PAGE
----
container shrub for full shade

drcindy(z8 WA)March 22, 2010

Help- I need to find a nice compact shrub for a 5-gallon or so container (it's only about 12 inches across but deeper than wide) that's on my front porch. It's north facing, protected, but literally gets no direct sun. I'd prefer something evergreen. I did a bit of a web search and suprisingly, one particular website is recommending various daphnes, which I love but thought were sun-lovers, as well as kalmias. Any thoughts or ideas? Thank you.

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bboy(USDA 8 Sunset 5 WA)

Daphne odora is a shade-lover but will outgrow a pot that size.

And there is the matter of frost penetrating the pot. Maybe try an 'Amersfoort' yew. It will be more hardy in a pot than a broad-leaved evergreen, and makes a pretty interesting specimen.

Not that it wold be able to stay in a container that size forever, either, but I bet you could get a number of years out of it.

    Bookmark   March 23, 2010 at 12:17AM
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Mary Palmer

I second bboys suggestion. That is a really nice plant and rather slow growing so it won't out grow the container too fast.

    Bookmark   March 23, 2010 at 12:33AM
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Sam_WA(7b/8a)

Fatsia would grow well in a pot for a few years, as would Sarcococca, Skimmia japonica, and the Yew bboy suggested. I've seen Sky Pencil Holly do well in that sort of situation too.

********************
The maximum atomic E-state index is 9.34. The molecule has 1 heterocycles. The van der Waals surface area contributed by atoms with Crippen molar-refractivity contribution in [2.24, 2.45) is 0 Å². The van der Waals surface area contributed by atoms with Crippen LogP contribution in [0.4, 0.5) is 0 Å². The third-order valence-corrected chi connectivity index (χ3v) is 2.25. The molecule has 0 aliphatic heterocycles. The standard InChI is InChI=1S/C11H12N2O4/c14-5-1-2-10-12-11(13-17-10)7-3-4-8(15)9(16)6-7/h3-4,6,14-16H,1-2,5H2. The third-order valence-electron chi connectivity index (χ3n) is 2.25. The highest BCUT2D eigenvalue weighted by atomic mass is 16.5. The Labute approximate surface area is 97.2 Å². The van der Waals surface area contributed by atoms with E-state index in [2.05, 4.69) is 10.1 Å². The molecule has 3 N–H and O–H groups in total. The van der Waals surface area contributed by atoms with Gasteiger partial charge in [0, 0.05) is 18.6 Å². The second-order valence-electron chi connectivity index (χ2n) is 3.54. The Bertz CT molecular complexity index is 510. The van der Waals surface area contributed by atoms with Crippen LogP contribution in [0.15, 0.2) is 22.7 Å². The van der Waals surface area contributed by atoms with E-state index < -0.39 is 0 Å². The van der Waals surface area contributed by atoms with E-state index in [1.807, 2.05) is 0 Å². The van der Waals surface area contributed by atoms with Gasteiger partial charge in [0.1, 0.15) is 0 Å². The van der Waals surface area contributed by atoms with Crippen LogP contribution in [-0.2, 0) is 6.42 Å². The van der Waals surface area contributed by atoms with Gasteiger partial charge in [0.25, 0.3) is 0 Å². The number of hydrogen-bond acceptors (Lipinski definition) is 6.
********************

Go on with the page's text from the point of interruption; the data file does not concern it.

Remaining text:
Bookmark   March 23, 2010 at 1:13PM
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blameitontherain(8 PNW wetandwetta)

Sarcococca also smells divine when flowering in Winter/early Spring -- a nice bonus to anyone visiting you!

Rain

    Bookmark   March 23, 2010 at 2:29PM
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bboy(USDA 8 Sunset 5 WA)

The new shrub book from the Gossler family suggests New Zealand pepperwood - and mentions putting the pot in the garage during Arctic fronts.

Roots are much less hardy than tops, when you move into groups like most broad-leaved evergreens it can be important to protect those in containers from penetrating, lingering cold.

    Bookmark   March 24, 2010 at 12:18AM
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bboy(USDA 8 Sunset 5 WA)

That was supposed to be Tasmanian pepperwood. After I turned off the computer I realized I probably typed in New Zealand instead of Tasmania.

New Zealand, Tasmania, Australia, South America...all the same, right?

    Bookmark   March 24, 2010 at 12:22PM
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cookamh

This is my first post...but I was researching the same thing yesterday, and according to my Western Garden book, evergreen huckleberry (Vaccinium ovatum) is my initial choice for the same that you have - my front porch that is always shaded (faces north). I haven't checked for how readily avaiable this is, but it was described as being able to be in shade and doing nicely in a container.

    Bookmark   March 29, 2010 at 11:51PM
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bboy(USDA 8 Sunset 5 WA)

Note that most here are using USDA Hardiness Zones rather than Sunset Climate Zones (I put both).

The huckleberry is a nice container specimen as long as the potting medium stays adequately aerated and proximity to a building or overhanging tree branches does not result in heavy weevil damage to its leaves and roots.

Already prevalent in local ornamental horticulture, it would definitely have become common at local outlets anyway after the natives-only craze got going.

You should have little trouble finding it.

    Bookmark   March 30, 2010 at 12:00AM
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